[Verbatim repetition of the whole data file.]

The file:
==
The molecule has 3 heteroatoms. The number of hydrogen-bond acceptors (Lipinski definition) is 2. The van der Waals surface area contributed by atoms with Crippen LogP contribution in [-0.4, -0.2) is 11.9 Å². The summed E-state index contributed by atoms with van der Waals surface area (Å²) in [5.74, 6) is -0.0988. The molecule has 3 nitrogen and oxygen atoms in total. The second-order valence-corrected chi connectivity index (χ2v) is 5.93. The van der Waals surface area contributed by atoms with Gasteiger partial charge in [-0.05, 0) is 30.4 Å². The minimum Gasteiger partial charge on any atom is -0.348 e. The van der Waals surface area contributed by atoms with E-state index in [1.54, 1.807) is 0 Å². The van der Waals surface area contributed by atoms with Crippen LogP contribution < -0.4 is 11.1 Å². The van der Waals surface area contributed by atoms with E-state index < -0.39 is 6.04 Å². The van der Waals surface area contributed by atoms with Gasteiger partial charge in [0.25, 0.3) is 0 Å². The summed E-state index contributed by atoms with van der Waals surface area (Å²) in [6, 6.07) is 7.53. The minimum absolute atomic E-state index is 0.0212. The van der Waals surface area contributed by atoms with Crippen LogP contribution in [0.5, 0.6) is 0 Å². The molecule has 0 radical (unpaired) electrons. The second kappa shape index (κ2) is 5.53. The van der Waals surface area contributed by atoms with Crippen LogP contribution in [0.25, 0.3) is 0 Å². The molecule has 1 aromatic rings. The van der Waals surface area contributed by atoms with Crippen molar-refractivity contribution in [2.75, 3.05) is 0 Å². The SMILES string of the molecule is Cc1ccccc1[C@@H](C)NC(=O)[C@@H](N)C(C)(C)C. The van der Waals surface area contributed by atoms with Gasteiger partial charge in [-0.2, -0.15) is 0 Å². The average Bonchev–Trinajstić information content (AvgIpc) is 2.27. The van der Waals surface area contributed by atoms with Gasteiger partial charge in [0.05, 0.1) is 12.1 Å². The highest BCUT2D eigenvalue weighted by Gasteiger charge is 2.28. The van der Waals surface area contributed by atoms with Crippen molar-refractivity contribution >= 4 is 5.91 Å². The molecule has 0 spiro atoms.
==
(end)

The molecule has 3 heteroatoms. The number of hydrogen-bond acceptors (Lipinski definition) is 2. The van der Waals surface area contributed by atoms with Crippen LogP contribution in [-0.4, -0.2) is 11.9 Å². The summed E-state index contributed by atoms with van der Waals surface area (Å²) in [5.74, 6) is -0.0988. The molecule has 3 nitrogen and oxygen atoms in total. The second-order valence-corrected chi connectivity index (χ2v) is 5.93. The van der Waals surface area contributed by atoms with Gasteiger partial charge in [-0.05, 0) is 30.4 Å². The minimum Gasteiger partial charge on any atom is -0.348 e. The van der Waals surface area contributed by atoms with E-state index in [1.54, 1.807) is 0 Å². The van der Waals surface area contributed by atoms with Crippen LogP contribution < -0.4 is 11.1 Å². The van der Waals surface area contributed by atoms with E-state index < -0.39 is 6.04 Å². The van der Waals surface area contributed by atoms with Gasteiger partial charge in [0.25, 0.3) is 0 Å². The summed E-state index contributed by atoms with van der Waals surface area (Å²) in [6, 6.07) is 7.53. The minimum absolute atomic E-state index is 0.0212. The van der Waals surface area contributed by atoms with Crippen LogP contribution in [0.5, 0.6) is 0 Å². The molecule has 0 radical (unpaired) electrons. The second kappa shape index (κ2) is 5.53. The van der Waals surface area contributed by atoms with Crippen LogP contribution in [0.25, 0.3) is 0 Å². The molecule has 1 aromatic rings. The van der Waals surface area contributed by atoms with Crippen molar-refractivity contribution in [2.75, 3.05) is 0 Å². The SMILES string of the molecule is Cc1ccccc1[C@@H](C)NC(=O)[C@@H](N)C(C)(C)C. The van der Waals surface area contributed by atoms with Gasteiger partial charge in [-0.2, -0.15) is 0 Å². The average Bonchev–Trinajstić information content (AvgIpc) is 2.27. The van der Waals surface area contributed by atoms with Gasteiger partial charge in [0.05, 0.1) is 12.1 Å². The highest BCUT2D eigenvalue weighted by Gasteiger charge is 2.28. The van der Waals surface area contributed by atoms with Crippen molar-refractivity contribution >= 4 is 5.91 Å². The molecule has 0 spiro atoms.